Vacuum dehydrators (sometimes referred to as vacuum purifiers) are frequently used to remove dissolved and emulsified moisture as well as free water from oil. These systems utilize slipstream (kidney loop) oil circulation and employ a vacuum to lower the boiling point of water, allowing moisture and gases to vaporize out of the oil.Vacuum dehydrators require a moderate-to-high capital investment, and their relatively complex designs can lead to escalated operating and maintenance costs. In addition to requiring trained operators, the systems often involve a heater to increase oil temperature and promote water vaporization, and potentially a cooler to return the oil to a normal temperature after the dehydration process. Plus, as with most oil conditioning equipment, vacuum dehydrators are relatively large and difficult to relocate to different areas of a plant if needed.

Advanced technology without traditional trade-offs
To keep oil clean and dry for optimized equipment life, an advanced filter-dehydration technology was developed that conditions the oil using a simple, low-maintenance design—enhancing particle filtration and removing water in all its states conveniently and cost-effectively. While conventional water and particulate removal alternatives have involved significant trade-offs, this new fluid conditioning system uses the fundamental principles of mass transfer to continuously remove free, emulsified and dissolved water, as well as particulate contaminants— 
without the complex system designs that have required trained operators in past applications.

Mass transfer principles dictate that moisture will naturally diffuse from a region of higher concentration to one of lower concentration. Advanced filter-dehydration systems utilize these principles by ensuring all free, emulsified and dissolved water will diffuse from the oil through the system’s dehydration contactors. First, oil is pumped from the lubricated machine’s reservoir into the system’s high-efficiency particle filter. This filter delivers exceptional results, cleaning the oil beyond levels attained by most full-flow filtration circuits. The oil then flows through the inside of a hollow fiber membrane contactor, while dry air sweeps the exterior surface of the membrane—a design that promotes the diffusion of moisture through the contactor and into the dry air. This air, which now contains dissolved moisture, exits the system through a vent and into atmosphere with no bulk water or other disposables generated in the process. Then, the clean, dry oil returns to the machine’s reservoir.

This innovative filtration-dehydration system can operate at ambient oil temperature with no heat or post-process cooling required, preventing the thermal degradation that can negatively affect equipment and may occur with alternative solutions, such as vacuum dehydrators and coalescers. Another significant benefit of this filter-dehydration system is its simplicity: It requires no routine operator intervention, moving parts, liquid level controls or water drains. Since the only routine replacement component in the system is its coreless particle filter, it offers significant savings in maintenance costs over the prior methods.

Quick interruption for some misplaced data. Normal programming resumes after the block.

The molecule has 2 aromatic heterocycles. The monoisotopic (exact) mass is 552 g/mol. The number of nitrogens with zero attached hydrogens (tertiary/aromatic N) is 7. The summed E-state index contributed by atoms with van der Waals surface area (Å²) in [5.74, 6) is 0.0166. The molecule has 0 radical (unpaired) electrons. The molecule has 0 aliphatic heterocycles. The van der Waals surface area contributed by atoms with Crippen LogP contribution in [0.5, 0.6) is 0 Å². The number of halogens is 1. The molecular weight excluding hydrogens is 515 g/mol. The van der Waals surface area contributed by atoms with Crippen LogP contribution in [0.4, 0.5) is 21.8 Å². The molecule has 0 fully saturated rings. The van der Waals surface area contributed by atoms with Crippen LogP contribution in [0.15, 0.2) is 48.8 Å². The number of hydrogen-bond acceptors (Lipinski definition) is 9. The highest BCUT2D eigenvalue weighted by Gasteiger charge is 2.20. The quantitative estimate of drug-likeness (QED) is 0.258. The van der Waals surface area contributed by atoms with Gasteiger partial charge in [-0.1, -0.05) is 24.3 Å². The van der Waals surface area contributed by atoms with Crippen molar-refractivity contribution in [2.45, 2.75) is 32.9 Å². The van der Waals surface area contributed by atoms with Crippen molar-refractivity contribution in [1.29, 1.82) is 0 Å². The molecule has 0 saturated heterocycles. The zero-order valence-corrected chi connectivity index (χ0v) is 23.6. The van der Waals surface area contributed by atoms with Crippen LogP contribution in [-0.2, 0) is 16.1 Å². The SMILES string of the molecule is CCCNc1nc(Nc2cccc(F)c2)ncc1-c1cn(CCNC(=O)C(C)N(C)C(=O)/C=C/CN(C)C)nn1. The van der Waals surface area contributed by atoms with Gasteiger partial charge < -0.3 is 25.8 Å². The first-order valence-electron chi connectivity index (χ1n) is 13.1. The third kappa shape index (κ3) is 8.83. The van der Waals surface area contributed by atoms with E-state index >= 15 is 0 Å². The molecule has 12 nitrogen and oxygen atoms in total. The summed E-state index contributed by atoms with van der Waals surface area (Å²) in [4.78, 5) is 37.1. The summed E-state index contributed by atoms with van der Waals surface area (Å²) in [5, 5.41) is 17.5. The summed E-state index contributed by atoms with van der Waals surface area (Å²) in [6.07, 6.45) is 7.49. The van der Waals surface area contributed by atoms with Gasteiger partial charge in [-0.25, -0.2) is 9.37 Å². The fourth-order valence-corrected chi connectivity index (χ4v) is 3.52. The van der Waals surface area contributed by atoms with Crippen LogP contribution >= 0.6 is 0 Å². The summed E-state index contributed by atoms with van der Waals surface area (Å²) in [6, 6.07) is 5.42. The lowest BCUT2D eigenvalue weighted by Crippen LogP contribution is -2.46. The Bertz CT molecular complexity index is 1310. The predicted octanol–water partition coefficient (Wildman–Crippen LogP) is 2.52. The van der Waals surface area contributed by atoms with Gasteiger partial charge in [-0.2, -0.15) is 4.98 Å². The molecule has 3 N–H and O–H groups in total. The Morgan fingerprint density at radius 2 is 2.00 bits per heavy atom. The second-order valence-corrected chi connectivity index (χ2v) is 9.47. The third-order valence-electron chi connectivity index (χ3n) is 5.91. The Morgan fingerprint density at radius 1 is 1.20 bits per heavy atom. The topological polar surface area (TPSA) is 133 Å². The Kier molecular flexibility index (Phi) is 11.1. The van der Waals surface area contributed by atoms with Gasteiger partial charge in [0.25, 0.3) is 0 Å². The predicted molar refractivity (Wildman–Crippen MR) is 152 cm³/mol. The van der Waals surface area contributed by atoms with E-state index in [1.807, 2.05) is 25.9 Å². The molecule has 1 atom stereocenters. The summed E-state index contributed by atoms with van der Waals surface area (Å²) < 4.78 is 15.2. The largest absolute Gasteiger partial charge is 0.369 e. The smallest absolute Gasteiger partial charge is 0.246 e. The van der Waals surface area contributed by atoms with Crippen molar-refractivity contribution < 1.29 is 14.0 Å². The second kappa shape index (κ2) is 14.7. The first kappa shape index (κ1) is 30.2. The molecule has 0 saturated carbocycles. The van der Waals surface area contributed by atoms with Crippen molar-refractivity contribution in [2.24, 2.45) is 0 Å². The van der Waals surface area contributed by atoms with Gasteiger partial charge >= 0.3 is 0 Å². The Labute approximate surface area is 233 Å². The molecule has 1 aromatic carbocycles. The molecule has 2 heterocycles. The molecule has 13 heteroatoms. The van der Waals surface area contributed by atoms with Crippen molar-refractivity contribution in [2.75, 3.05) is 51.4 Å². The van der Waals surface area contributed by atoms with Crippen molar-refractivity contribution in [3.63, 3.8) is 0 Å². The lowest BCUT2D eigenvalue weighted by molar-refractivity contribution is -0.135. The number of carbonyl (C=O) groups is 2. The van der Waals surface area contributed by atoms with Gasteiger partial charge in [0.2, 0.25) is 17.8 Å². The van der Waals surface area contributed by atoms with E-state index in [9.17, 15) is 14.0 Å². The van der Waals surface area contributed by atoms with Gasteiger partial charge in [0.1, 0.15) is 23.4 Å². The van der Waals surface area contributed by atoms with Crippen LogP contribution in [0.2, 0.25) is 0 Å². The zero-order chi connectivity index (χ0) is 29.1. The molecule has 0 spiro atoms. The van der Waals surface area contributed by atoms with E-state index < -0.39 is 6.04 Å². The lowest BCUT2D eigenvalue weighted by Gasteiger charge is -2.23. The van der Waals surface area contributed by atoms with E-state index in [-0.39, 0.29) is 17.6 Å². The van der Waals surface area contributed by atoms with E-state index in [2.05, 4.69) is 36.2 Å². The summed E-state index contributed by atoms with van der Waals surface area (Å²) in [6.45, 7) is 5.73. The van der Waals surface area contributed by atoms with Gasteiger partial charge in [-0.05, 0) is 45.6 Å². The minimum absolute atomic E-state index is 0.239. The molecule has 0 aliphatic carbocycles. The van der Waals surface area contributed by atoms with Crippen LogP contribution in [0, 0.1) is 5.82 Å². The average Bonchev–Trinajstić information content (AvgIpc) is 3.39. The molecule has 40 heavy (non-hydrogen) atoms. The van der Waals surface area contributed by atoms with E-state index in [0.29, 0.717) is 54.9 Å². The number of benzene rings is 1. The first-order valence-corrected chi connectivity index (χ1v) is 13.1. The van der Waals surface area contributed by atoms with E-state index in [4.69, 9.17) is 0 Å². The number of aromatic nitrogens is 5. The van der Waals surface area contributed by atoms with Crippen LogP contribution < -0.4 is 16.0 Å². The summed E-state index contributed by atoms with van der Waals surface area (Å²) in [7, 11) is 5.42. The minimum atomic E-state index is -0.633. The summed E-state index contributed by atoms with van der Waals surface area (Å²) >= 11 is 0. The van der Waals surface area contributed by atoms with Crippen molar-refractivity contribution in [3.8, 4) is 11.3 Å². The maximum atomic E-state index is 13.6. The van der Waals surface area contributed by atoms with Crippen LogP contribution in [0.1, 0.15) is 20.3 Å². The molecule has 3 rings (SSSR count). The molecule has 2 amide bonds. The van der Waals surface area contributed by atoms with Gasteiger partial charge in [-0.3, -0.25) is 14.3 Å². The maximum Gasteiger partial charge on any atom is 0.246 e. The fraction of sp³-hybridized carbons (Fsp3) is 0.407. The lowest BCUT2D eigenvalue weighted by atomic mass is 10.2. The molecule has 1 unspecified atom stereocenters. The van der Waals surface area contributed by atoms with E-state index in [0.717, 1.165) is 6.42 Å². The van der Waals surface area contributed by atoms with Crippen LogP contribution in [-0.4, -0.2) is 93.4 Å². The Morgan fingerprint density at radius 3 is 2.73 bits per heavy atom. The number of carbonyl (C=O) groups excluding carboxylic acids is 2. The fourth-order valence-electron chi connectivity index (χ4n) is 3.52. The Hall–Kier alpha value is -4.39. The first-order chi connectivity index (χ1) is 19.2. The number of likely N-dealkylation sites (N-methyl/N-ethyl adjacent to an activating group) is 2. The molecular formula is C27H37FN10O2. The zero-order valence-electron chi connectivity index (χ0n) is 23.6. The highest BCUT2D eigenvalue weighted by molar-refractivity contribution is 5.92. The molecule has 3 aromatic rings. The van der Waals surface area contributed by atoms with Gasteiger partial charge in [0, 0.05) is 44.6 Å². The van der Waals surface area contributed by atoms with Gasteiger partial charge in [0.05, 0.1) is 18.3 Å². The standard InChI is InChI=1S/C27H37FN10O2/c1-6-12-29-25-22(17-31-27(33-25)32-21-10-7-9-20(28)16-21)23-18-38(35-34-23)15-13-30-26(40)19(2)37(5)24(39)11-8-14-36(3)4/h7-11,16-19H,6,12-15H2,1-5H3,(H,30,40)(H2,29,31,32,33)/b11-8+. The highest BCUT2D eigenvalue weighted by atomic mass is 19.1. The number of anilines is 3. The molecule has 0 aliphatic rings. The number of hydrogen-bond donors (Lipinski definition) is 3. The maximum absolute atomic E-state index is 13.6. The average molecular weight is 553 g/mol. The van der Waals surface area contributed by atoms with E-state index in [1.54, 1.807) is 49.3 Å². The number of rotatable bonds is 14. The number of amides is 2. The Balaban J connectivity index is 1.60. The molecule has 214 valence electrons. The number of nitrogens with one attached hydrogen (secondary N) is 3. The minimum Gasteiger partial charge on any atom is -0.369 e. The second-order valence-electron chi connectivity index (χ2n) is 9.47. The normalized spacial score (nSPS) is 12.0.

System installation and monitoring have also been simplified with this technology. Once a filter-dehydration system is moved into position near a reservoir, users can easily make the required connections for oil supply, oil return, power and compressed air. During its operation, only two system components must be monitored: the differential pressure gauge for particulate filter condition and the oil’s moisture level indicator to determine when conditioning is complete.

Payback from dedicated filter-dehydration
This filter-dehydration technology has been proven to cost-effectively remove contaminants, minimizing equipment wear for improved process uptime and performance—as has been recently demonstrated on a high-speed paper machine. The paper machine’s main lube reservoir had been typically averaging a moisture level of 290 to 530 ppm, with excursions as high as 3770 ppm. Operating under these conditions had typically resulted in more than $100,000 per year in maintenance expense to replace journal bearings. If failures resulted in lost production, the cost escalated by $5-$10K per hour. Since a dedicated filter-dehydration system was installed, the oil has averaged 50 to 100 ppm—potentially tripling the paper mill equipment’s operational life.

The system’s cost-effective, conveniently sized and easy to maintain design has made it an efficient, dependable new oil conditioning method for this and many additional industrial applications, including lubrication and hydraulic systems serving power plants, steam turbine driven equipment, stamping machines and molding presses, as well as steel and roll mills. Furthermore, the unique design of the technology enables it to be scaled in size and capacity to fit the particular conditioning needs of a facility.

A filter-dehydration system has been shown to decrease water concentration down to 25 ppm, and improve particulate filtration to as low as ISO 13/10. It is well suited for periodic use on reservoirs throughout an entire facility, or it may be dedicated to a particular reservoir to provide continuous conditioning, ensuring that oil is optimized without the fluctuations in water concentration that commonly occur with periodic reconditioning. These features ensure that this advanced filter-dehydration technology can reduce oil contamination; minimize wear, maintenance expenses and downtime; and extend hydraulic and lubricated system life. LMT

David Kolstad is a lubrication & hydraulics engineer with Pentair. For more information on the technologies referenced in this article, telephone at (936) 537-1994;